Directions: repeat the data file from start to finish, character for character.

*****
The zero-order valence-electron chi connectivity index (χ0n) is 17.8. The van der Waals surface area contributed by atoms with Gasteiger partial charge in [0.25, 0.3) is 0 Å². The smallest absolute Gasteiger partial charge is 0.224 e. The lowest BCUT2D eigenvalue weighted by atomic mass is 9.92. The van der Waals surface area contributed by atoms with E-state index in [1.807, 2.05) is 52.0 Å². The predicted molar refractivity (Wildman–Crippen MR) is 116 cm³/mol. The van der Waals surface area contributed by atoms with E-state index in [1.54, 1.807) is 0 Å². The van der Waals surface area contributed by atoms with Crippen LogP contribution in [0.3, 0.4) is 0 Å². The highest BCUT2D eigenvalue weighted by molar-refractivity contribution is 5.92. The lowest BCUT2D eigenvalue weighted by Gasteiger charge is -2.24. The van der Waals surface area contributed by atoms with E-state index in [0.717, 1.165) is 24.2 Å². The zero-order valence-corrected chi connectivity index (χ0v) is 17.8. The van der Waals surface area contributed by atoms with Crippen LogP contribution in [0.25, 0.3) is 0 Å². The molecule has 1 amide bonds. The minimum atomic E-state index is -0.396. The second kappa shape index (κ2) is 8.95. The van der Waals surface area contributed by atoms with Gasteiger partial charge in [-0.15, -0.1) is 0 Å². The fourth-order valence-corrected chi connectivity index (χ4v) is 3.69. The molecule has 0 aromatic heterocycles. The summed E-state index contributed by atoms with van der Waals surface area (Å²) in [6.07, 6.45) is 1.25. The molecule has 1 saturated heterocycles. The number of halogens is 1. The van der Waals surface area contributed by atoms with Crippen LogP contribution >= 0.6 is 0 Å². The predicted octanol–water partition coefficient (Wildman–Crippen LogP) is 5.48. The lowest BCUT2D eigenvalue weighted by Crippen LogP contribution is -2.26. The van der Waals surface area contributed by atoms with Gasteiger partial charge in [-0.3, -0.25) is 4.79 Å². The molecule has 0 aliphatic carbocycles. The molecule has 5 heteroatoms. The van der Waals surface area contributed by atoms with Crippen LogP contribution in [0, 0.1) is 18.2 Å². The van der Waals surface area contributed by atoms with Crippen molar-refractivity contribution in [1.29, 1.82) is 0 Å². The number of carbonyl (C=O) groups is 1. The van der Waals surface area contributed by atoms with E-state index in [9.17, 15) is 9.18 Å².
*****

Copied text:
The zero-order valence-electron chi connectivity index (χ0n) is 17.8. The van der Waals surface area contributed by atoms with Gasteiger partial charge in [0.25, 0.3) is 0 Å². The smallest absolute Gasteiger partial charge is 0.224 e. The lowest BCUT2D eigenvalue weighted by atomic mass is 9.92. The van der Waals surface area contributed by atoms with E-state index in [1.807, 2.05) is 52.0 Å². The predicted molar refractivity (Wildman–Crippen MR) is 116 cm³/mol. The van der Waals surface area contributed by atoms with E-state index in [1.54, 1.807) is 0 Å². The van der Waals surface area contributed by atoms with Crippen LogP contribution in [0.3, 0.4) is 0 Å². The highest BCUT2D eigenvalue weighted by molar-refractivity contribution is 5.92. The lowest BCUT2D eigenvalue weighted by Gasteiger charge is -2.24. The van der Waals surface area contributed by atoms with E-state index in [0.717, 1.165) is 24.2 Å². The zero-order valence-corrected chi connectivity index (χ0v) is 17.8. The van der Waals surface area contributed by atoms with Crippen LogP contribution in [0.25, 0.3) is 0 Å². The molecule has 1 amide bonds. The minimum atomic E-state index is -0.396. The second kappa shape index (κ2) is 8.95. The van der Waals surface area contributed by atoms with Gasteiger partial charge in [-0.15, -0.1) is 0 Å². The fourth-order valence-corrected chi connectivity index (χ4v) is 3.69. The molecule has 0 aromatic heterocycles. The summed E-state index contributed by atoms with van der Waals surface area (Å²) in [6.07, 6.45) is 1.25. The molecule has 1 saturated heterocycles. The number of halogens is 1. The van der Waals surface area contributed by atoms with Crippen LogP contribution >= 0.6 is 0 Å². The predicted octanol–water partition coefficient (Wildman–Crippen LogP) is 5.48. The lowest BCUT2D eigenvalue weighted by Crippen LogP contribution is -2.26. The van der Waals surface area contributed by atoms with Gasteiger partial charge in [-0.3, -0.25) is 4.79 Å². The molecule has 0 aliphatic carbocycles. The molecule has 5 heteroatoms. The van der Waals surface area contributed by atoms with Crippen LogP contribution in [0, 0.1) is 18.2 Å². The van der Waals surface area contributed by atoms with Crippen molar-refractivity contribution in [1.29, 1.82) is 0 Å². The number of carbonyl (C=O) groups is 1. The van der Waals surface area contributed by atoms with E-state index in [9.17, 15) is 9.18 Å².